This is a obviously a claim with immense political implications. So it’s important to parse the issues clearly. Yes, healthy and happy children are being raised by single mothers, and that’s been true for a long time. But fathers contribute things to children’s well-being that cannot be easily replaced.
Fathers play important roles in children’s development, from gestation onward. For example, infants whose fathers were involved during pregnancy are less likely to be born prematurely or with a low birthweight — both substantial risks to health. Conversely, the death rate of infants whose fathers were not around during pregnancy is nearly four times that of infants whose fathers were present, controlling for other factors such as poverty.
Children whose fathers play with them, read to them, take them on outings and help care for them have been shown to have higher IQs, fewer behavioral problems in the early school years, and less likelihood of delinquency or criminal behavior as adolescents. Children with involved fathers are less likely to smoke and less likely to suffer from depression or other psychiatric ailments years later.
Fathers also make unique contributions to language development in their children. Indeed, in this regard, fathers matter more than mothers. When dads used more words with preschool children during play, the children had more advanced language skills a year afterward. That is likely to lead to increased success in school later on.
Women are often imagined to possess “maternal instincts,” whereas men are told they must work to become good parents and connect with their children. The Internet is loaded with instructions for fathers, who presumably need a manual. “You’re a dad now!” says one site. “It’s exciting, though parts of it may be new to you.”
The reality is quite different, as research has shown. Fathers, like mothers, experience a variety of hormonal changes during pregnancy. One such change for dads-to-be is a drop in testosterone — possibly reflecting a shift from competitive mate-seeking to a more nurturing posture.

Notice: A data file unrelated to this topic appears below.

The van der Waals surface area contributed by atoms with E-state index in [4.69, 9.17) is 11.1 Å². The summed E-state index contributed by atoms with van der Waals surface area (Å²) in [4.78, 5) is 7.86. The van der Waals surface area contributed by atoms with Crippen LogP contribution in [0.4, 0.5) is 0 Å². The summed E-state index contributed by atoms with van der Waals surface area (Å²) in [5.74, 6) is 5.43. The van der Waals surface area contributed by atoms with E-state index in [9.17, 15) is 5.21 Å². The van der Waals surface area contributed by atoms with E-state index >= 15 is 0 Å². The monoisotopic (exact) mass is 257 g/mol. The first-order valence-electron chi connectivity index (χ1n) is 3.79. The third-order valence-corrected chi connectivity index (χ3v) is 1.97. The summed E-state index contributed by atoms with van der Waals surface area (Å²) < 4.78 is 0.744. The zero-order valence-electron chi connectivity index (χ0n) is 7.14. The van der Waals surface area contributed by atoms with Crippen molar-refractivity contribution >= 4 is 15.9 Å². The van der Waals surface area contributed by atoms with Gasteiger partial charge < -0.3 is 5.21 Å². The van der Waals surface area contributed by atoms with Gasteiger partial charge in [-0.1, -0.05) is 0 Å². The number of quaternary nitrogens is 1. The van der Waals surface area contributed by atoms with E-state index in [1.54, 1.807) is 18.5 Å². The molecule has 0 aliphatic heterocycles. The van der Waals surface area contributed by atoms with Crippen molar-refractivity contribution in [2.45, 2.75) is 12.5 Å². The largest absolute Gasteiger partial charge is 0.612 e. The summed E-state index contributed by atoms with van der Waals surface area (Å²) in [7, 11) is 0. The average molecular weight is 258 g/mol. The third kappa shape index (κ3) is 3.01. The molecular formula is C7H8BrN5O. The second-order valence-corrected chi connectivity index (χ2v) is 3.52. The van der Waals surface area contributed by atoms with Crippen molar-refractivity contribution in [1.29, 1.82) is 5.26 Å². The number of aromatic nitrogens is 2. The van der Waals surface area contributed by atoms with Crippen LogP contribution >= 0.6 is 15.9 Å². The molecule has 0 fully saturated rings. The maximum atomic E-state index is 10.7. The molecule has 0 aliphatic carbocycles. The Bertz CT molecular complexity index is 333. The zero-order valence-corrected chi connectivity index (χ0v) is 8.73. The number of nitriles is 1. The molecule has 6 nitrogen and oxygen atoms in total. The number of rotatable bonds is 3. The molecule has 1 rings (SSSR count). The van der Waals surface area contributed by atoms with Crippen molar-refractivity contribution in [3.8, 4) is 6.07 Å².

In one study, men who were exposed to their newborn children for only 60 minutes were able to recognize their infants by simply touching their hands. Fathers also quickly learn to distinguish their baby’s cry from that of other children.
Other studies have shown that dads’ attentiveness to their infants — checking on them in their cribs every 10 minutes, for instance — resemble some features of obsessive-compulsive disorder. Both mothers and fathers, it’s safe to say, are preoccupied by their children.
Everyone’s heard the cliche: “Just wait until your father comes home.” Researchers have found that fathers tend to be more direct and firmer than mothers in their disciplinary approaches, reinforcing their reputation as enforcers. In their book “Partnership Parenting,” Kyle Pruett and Marsha Kline Pruett outline how fathers are often more willing than mothers to confront their children and less willing to rationalize or negotiate punishments with them.
But, as the Pruetts note, mothers are still responsible for the majority of child care and thus are more often the ones setting limits and enforcing discipline. And sometimes, when children defy those limits, it may be that they “have gotten too familiar with, or deaf to, her resolution tactics over time.”
Rather than seeing their fathers as disciplinarians, children from a very young age often associate fathers with play. Studies have found that whereas much of mothers’ interactions with their kids involve routine tasks — getting ready in the morning, driving carpools, preparing dinner — dads spend much of their child-care hours doing things like rough-housing or playing catch with their kids. Child development specialist T. Berry Brazelton describes how babies as young as 4 weeks old react to their dads: “With the father, the baby’s facial features all go up, the extremities tense and waiting, as if the new baby had already learned that his father plays with him.”